Examining the validity of the assessment of gender identity disorder: Diagnostic, self-reported psychological distress and strategy adjustment

Muirne Caitlin Shonagh Paap

Research output: ThesisPhD Thesis - Research external, graduation external

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Transsexualism is characterised by a discrepancy between biological sex and gender identification, in spite of hormonal levels that are normal with respect to the biological sex. Generally, having the diagnosis ‘transsexualism’ or ‘Gender Identity Disorder’ (GID) is a prerequisite for hormonal and surgical treatment. Since transsexualism is such a rare phenomenon, and a so-called ‘gold standard’ against which the diagnosis could be evaluated is lacking, it is of utmost importance that reliable information be published by as many clinics as possible.

One of the main aims of this thesis in psychiatry was to investigate potential differences in diagnostic ‘habits’ or interpretation of the classification rules as provided by DSM-IV and ICD-10 among four European GID clinics (Belgium, Germany, the Netherlands and Norway). Secondly, it was investigated whether a widely used self-report inventory, the SCL-90-R, is suitable to be used in this patient group as well as two other patient groups. Finally, it was investigated whether cross-sex hormone therapy in GID patients has an effect on the answering strategy they employ on a math test that is known to show sex differences.

The diagnostic criteria were interpreted in a similar manner in the four clinics. However, a distinction was made in Amsterdam between onset/duration on the one hand and severity/persistence on the other hand. This may lead to differences in diagnostic decisions among the clinics. It is recommended that severity and duration be taken into account in the next version of the DSM. The findings of two of the papers suggest that the dimensionality of the SCL-90-R is not stable. Subscale scores be used with care in patient groups reporting little distress, such as GID patients. Finally, it is concluded that even though cross-sex hormone treatment has been shown to not influence cognitive performance as such, it may still influence other cognitive factors, such as answering strategy and adjustment.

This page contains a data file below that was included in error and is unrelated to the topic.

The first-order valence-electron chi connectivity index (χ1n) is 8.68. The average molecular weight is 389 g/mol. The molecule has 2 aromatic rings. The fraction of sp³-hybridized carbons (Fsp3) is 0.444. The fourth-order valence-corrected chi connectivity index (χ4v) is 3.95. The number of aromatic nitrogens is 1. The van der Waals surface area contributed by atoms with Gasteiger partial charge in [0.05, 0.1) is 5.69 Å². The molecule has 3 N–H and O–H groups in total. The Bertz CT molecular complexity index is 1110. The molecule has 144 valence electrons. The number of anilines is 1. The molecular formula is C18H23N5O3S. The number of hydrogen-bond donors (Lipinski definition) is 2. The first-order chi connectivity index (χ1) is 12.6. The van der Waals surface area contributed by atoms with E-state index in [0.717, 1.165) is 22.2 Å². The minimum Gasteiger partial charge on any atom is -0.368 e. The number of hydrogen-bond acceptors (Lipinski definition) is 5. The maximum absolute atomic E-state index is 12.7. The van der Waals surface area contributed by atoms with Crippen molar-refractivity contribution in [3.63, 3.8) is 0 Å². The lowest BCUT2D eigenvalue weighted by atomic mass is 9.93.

Original languageEnglish
QualificationDoctor of Philosophy
Awarding Institution
  • University of Oslo
  • Haraldsen, Ira, Supervisor, External person
  • Malt, Ulrik, Supervisor, External person
Award date4 Feb 2011
Place of PublicationOslo
Print ISBNs978-82-8264-014-5
Publication statusPublished - 4 Feb 2011
Externally publishedYes


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